4.  The world is going to try and get you down - but you must remember, "You're braver than you believe, and stronger than you seem, and smarter than you think." - Pooh

5.  The needs of the many outweigh the needs of the few...or the one... - Spock
The needs of the one are sacrificed for by The One - God

6.  I love you for your uniqueness - some others won't appreciate it, but, "The things that make me different are the things that make me." - Eeyore

7.  And "true" vampire lore - vampires NEVER say, "MUAH!"

8.  One never gets lost, you are only on an adventure.  And MAN did we have MANY an adventure.

9.  Man looks on the outside, but God looks at the heart.  You are not only beautiful on the outside, but on the inside too...God must smile when he looks at you.

10.  Your faith is your own - not your parents.  "Train up a child in the way he should go; even when he is old he will not depart from it."  Proverbs 22:6

11.  When you eventually look for the man who will be your future husband, use your father as a guide.  Look at the way he treats me, and loves me.  I know those are high standards to hold to, but you deserve no less.

12.  I am your mother first and always, and although you are an incredible young woman, a part of me will always hold you in my heart as my baby.  "I'll love you forever, I'll love you for long as I'm living my baby you'll be."

Anyway...there are 30 in all, but they are safely tucked away - this is just a small taste, but I hoped you enjoyed it.

Wednesday, August 6, 2014

Life of a circuit rider missionary

our bags started out neat, but by the end of 5 weeks everything was a mess!

Mostly gone are the days of circuit rider pastors - when there weren't enough pastors to be at each church, a pastor would go from place to place and preach to the people in a different church each Sunday. That's what we feel like :-)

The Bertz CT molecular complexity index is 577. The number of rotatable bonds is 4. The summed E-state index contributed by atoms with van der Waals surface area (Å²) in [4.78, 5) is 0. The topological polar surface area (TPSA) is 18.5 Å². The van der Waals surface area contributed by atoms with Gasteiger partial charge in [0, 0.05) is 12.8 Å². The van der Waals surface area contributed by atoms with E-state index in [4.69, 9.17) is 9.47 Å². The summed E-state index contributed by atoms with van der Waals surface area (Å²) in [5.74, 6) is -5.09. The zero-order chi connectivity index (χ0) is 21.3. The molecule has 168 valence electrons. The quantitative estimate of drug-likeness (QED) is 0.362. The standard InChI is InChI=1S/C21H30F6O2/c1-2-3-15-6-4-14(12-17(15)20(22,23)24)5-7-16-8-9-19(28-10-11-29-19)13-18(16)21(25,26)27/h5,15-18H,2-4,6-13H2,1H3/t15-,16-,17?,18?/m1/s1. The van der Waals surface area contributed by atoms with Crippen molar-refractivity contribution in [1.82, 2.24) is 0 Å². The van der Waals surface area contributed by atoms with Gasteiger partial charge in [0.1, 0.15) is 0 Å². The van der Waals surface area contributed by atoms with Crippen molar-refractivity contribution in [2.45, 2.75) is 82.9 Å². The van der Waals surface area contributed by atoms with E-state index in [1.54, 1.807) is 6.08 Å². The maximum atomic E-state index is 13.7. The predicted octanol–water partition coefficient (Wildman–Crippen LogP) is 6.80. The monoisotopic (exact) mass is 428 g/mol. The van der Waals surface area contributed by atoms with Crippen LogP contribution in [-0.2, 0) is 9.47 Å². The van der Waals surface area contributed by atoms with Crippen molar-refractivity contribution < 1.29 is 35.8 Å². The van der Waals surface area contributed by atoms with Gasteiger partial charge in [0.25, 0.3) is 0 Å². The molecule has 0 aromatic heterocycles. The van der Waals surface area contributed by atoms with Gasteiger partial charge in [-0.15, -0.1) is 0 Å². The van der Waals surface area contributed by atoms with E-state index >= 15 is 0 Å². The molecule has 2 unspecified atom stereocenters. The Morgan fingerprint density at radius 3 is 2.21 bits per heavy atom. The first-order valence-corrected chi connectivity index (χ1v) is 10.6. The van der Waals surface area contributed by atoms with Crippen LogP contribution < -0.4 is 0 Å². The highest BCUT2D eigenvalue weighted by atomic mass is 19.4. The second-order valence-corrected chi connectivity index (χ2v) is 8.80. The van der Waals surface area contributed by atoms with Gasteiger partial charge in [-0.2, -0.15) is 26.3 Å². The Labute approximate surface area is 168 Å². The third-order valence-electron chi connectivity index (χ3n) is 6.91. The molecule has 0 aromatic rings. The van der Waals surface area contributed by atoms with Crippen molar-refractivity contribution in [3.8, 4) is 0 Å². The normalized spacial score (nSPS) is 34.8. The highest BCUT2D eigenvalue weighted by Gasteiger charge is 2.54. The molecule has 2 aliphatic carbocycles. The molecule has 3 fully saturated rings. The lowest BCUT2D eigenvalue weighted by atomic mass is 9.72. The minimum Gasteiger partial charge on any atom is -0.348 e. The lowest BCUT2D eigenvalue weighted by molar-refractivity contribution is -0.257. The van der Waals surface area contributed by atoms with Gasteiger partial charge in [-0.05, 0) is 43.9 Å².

In our first five weeks - these are some interesting things we have seen so far:

Transylvania County, North Carolina
Transylvania, Louisiana
Toad Suck Park, Arkansas
Prince of Persia City, Pennsylvania
The Shrine of Infant Jesus of Prague, Oklahoma
Street Road, Pennsylvania

We have been in 21 states so far in this order:

West Virginia
North Carolina
South Carolina
New Mexico

In addition, we have stayed in 15 different homes, hotels or locations - that's an average of 3 new places each week.
Having little/no/limited access to washing machines - we have been doing a lot of laundry in hotel showers/bathtubs...lived out of our suitcases for 5 weeks, and eaten more fast food than I can even imagine (uugghhhh!).

We have taught Sunday School/Preached/or had meetings with the missions committee or pastor with 8 churches in 5 different states.

After traveling 4,355 miles, this now concludes our East Coast and Southern U.S. Circuit Tour.  What an amazing way to see the U.S of A!  I LOVE this country!  It is so fast, so different and so amazing.  Now let's see what the West Coast has for us!

Wednesday, July 23, 2014

Travels and pushing the re-set button